political risk, because many Czechs have little sympathy for the Sudeten German case--agreed to the holding of unofficial talks with groups representing the Sudeten Germans. Although there is little likelihood that the Czech Republic would willingly pay out large sums to the Germans or restore their property, which could be extremely difficult so long after it was confiscated, Czechs remain upset and have observed that Germany's proficiency in "ethnic- cleansing" policies of its own in World War II hardly put the country in a position to talk to the Czechs about their criticism of "ethnic cleansing" in Bosnia.118
Relations between the Czech Republic and the Russian Federation have been good, largely in response to the efforts of President Yeltsin to cultivate former Eastern bloc countries as a counterweight to Germany. Convinced that trying to pressure the new postcommunist leaders to draw closer to Russia would be counterproductive, Yeltsin was conciliatory. He apologized for past Soviet abusiveness, which, he insisted, was not Russia's fault. For example, in August 1993, on the occasion of the twenty-fifth anniversary of the Soviet-led Warsaw Pact invasion of Czechoslovakia, Yeltsin visited Prague, met with President Havel, and condemned the 1968 invasion as an assault on the sovereignty of an independent state. He signed a treaty calling for Russo-Czech friendship that was intended to publicize the end of a difficult era in relations between the two countries.119
But there are some clouds on the horizon. Like other former allies of the defunct Soviet state, the Czechs worry about the possibility of a conservative leadership in Moscow with the support of the Russian military and with an interest in expanding Russian influence in Central and Eastern Europe. For the time being, however, the dominance of Yeltsin, his apparent commitment to good relations with Prague, and the development of close Czech political and economic ties with the West, including Germany, provide the Czech Republic with a measure of security and confidence in the region.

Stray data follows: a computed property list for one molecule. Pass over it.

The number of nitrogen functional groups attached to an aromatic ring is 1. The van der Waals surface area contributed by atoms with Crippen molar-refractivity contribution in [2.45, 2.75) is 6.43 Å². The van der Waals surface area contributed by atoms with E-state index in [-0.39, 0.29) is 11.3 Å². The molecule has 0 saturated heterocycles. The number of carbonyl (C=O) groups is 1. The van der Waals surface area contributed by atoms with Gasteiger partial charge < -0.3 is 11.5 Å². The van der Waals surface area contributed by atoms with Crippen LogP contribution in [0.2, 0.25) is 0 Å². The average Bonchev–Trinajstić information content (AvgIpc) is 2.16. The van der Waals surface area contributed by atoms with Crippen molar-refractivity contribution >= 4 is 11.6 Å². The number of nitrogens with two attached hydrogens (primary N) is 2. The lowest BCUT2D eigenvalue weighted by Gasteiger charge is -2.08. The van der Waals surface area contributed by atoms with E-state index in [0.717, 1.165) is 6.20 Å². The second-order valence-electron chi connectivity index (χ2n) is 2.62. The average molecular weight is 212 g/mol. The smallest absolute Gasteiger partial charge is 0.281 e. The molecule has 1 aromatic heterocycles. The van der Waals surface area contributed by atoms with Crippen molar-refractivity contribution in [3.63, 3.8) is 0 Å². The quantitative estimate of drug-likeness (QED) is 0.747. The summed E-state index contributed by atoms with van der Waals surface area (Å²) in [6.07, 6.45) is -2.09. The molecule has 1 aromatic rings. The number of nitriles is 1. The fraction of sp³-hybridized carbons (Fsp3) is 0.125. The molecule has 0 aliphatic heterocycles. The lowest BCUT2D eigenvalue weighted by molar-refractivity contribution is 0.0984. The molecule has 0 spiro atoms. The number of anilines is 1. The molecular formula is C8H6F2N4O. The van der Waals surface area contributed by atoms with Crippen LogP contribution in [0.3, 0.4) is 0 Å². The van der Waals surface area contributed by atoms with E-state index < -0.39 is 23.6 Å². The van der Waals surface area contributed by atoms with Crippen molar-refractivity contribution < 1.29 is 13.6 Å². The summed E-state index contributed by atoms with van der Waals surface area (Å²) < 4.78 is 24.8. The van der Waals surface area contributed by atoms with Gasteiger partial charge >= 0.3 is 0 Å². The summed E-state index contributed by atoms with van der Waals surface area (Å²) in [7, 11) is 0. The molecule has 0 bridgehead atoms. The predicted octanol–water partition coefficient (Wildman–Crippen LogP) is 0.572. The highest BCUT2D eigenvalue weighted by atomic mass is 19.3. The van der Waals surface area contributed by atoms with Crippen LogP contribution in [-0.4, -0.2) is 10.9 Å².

The peaceful transition from communist dictatorship to democratic pluralism in the former Czechoslovakia is attributable to at least three major circumstances: the readiness of an already well established democratic opposition to challenge and replace the communists; the nonviolent instincts of the Czech and Slovak people; and the neutrality of the Kremlin. But the so-called "Velvet Revolution" against communist rule was not without problems, especially in the economic and social spheres. By the end of 1996, movement toward a market economy is far from complete, especially in Slovakia, where the state continues to control more than 90 percent of the national economy. Politicians in Prague, as well as in Bratislava, fear that the "shock therapy" adopted by the Polish government and pressed on Prague and Bratislava by Western banking institutions to hasten